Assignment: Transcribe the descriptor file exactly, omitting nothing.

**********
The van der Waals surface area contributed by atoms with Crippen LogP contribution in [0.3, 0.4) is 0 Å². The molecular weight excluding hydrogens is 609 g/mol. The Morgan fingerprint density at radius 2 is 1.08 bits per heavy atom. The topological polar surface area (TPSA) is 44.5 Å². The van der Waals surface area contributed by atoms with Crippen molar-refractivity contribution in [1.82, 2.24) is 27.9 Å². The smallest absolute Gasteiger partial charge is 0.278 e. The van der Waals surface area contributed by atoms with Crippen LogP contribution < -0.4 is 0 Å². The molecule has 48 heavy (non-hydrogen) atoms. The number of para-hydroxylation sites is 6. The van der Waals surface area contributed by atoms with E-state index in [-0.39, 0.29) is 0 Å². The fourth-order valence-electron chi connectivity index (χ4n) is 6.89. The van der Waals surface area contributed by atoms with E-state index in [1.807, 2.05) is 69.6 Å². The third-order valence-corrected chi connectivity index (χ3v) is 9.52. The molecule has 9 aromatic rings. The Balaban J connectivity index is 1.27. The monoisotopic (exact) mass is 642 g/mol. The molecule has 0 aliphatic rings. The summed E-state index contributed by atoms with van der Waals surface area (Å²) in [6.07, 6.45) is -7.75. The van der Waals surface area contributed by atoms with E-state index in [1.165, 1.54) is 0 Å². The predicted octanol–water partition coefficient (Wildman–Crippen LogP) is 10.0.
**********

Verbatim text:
The van der Waals surface area contributed by atoms with Crippen LogP contribution in [0.3, 0.4) is 0 Å². The molecular weight excluding hydrogens is 609 g/mol. The Morgan fingerprint density at radius 2 is 1.08 bits per heavy atom. The topological polar surface area (TPSA) is 44.5 Å². The van der Waals surface area contributed by atoms with Crippen molar-refractivity contribution in [1.82, 2.24) is 27.9 Å². The smallest absolute Gasteiger partial charge is 0.278 e. The van der Waals surface area contributed by atoms with Crippen LogP contribution < -0.4 is 0 Å². The molecule has 48 heavy (non-hydrogen) atoms. The number of para-hydroxylation sites is 6. The van der Waals surface area contributed by atoms with E-state index in [-0.39, 0.29) is 0 Å². The fourth-order valence-electron chi connectivity index (χ4n) is 6.89. The van der Waals surface area contributed by atoms with E-state index in [1.807, 2.05) is 69.6 Å². The third-order valence-corrected chi connectivity index (χ3v) is 9.52. The molecule has 9 aromatic rings. The Balaban J connectivity index is 1.27. The monoisotopic (exact) mass is 642 g/mol. The molecule has 0 aliphatic rings. The summed E-state index contributed by atoms with van der Waals surface area (Å²) in [6.07, 6.45) is -7.75. The van der Waals surface area contributed by atoms with E-state index in [1.165, 1.54) is 0 Å². The predicted octanol–water partition coefficient (Wildman–Crippen LogP) is 10.0.